By Samer Attar, MD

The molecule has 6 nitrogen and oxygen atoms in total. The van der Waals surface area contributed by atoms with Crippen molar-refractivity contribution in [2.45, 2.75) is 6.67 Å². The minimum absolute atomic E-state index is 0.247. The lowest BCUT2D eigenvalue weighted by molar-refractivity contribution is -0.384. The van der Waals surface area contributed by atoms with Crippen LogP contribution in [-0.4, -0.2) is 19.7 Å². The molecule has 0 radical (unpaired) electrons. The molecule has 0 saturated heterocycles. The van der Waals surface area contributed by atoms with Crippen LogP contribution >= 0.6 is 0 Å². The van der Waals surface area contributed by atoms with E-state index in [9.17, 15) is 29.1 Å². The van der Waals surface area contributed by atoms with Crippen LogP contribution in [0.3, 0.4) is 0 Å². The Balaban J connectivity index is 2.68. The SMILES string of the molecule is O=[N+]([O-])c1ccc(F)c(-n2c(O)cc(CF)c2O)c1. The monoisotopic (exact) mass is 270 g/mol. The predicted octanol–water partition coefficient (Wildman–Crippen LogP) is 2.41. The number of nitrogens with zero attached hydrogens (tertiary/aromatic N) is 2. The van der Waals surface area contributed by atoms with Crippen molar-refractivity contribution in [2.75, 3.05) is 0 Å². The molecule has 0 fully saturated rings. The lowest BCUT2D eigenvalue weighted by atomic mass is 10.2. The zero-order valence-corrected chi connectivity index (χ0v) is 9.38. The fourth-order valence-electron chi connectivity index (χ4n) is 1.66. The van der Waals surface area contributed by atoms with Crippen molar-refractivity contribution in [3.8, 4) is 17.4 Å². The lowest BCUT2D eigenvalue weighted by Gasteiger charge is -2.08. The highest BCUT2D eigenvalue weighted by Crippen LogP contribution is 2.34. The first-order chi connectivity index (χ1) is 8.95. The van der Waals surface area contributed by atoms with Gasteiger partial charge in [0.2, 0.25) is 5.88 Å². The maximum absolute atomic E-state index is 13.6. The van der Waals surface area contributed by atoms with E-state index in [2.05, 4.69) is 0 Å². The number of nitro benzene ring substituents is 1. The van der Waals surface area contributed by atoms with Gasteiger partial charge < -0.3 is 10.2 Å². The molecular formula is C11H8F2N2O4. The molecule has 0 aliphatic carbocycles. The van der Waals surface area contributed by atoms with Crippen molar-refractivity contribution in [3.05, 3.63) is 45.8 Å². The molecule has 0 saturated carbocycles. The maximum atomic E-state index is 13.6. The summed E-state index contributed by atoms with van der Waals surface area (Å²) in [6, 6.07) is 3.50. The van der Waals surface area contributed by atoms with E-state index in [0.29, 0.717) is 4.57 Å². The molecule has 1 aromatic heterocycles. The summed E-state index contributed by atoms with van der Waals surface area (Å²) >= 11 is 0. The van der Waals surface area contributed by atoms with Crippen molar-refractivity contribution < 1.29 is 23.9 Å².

“Where’s my mom?” a boy asked as he woke from surgery. Both his legs had been amputated when a missile hit his home in Aleppo, Syria. His mother had died in the blast. It didn’t take him long to realize the answer. Every time I have volunteered to work in a field hospital caring for Syrian patients, I witness similar horrors and come back with nightmares. It gets worse with each trip. And whereas I never stay more than a month, Syrian physicians have endured these conditions for years — many working in caves and basements under persistent siege and bombardment. Each day is the same: cleaning mutilated wounds, amputating obliterated limbs, and watching people die in overcrowded emergency rooms with pitiful resources. If we have two critically wounded patients and only enough blood to save one, we decide which one to save and which to watch die.

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